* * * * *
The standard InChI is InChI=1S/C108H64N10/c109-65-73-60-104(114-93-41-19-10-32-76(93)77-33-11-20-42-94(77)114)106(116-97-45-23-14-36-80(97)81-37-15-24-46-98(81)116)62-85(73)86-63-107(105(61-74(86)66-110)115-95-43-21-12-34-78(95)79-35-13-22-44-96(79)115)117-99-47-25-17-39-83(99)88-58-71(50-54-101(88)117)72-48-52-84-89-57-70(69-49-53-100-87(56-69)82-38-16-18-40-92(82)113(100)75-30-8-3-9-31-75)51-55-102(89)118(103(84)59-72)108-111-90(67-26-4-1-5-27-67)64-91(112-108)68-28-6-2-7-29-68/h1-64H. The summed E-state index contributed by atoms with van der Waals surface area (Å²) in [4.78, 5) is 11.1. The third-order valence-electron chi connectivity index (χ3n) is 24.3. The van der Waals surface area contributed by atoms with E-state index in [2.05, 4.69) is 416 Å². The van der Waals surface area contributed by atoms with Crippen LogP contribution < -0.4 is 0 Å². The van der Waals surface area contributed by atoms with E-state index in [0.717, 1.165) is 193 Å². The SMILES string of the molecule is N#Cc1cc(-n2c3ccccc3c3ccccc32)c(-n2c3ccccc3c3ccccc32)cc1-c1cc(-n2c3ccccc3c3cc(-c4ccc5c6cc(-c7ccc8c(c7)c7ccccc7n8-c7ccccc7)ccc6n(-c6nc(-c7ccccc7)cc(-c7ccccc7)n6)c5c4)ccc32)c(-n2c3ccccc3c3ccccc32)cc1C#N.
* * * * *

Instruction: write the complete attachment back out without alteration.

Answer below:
The standard InChI is InChI=1S/C108H64N10/c109-65-73-60-104(114-93-41-19-10-32-76(93)77-33-11-20-42-94(77)114)106(116-97-45-23-14-36-80(97)81-37-15-24-46-98(81)116)62-85(73)86-63-107(105(61-74(86)66-110)115-95-43-21-12-34-78(95)79-35-13-22-44-96(79)115)117-99-47-25-17-39-83(99)88-58-71(50-54-101(88)117)72-48-52-84-89-57-70(69-49-53-100-87(56-69)82-38-16-18-40-92(82)113(100)75-30-8-3-9-31-75)51-55-102(89)118(103(84)59-72)108-111-90(67-26-4-1-5-27-67)64-91(112-108)68-28-6-2-7-29-68/h1-64H. The summed E-state index contributed by atoms with van der Waals surface area (Å²) in [4.78, 5) is 11.1. The third-order valence-electron chi connectivity index (χ3n) is 24.3. The van der Waals surface area contributed by atoms with E-state index in [2.05, 4.69) is 416 Å². The van der Waals surface area contributed by atoms with Crippen LogP contribution < -0.4 is 0 Å². The van der Waals surface area contributed by atoms with E-state index in [0.717, 1.165) is 193 Å². The SMILES string of the molecule is N#Cc1cc(-n2c3ccccc3c3ccccc32)c(-n2c3ccccc3c3ccccc32)cc1-c1cc(-n2c3ccccc3c3cc(-c4ccc5c6cc(-c7ccc8c(c7)c7ccccc7n8-c7ccccc7)ccc6n(-c6nc(-c7ccccc7)cc(-c7ccccc7)n6)c5c4)ccc32)c(-n2c3ccccc3c3ccccc32)cc1C#N.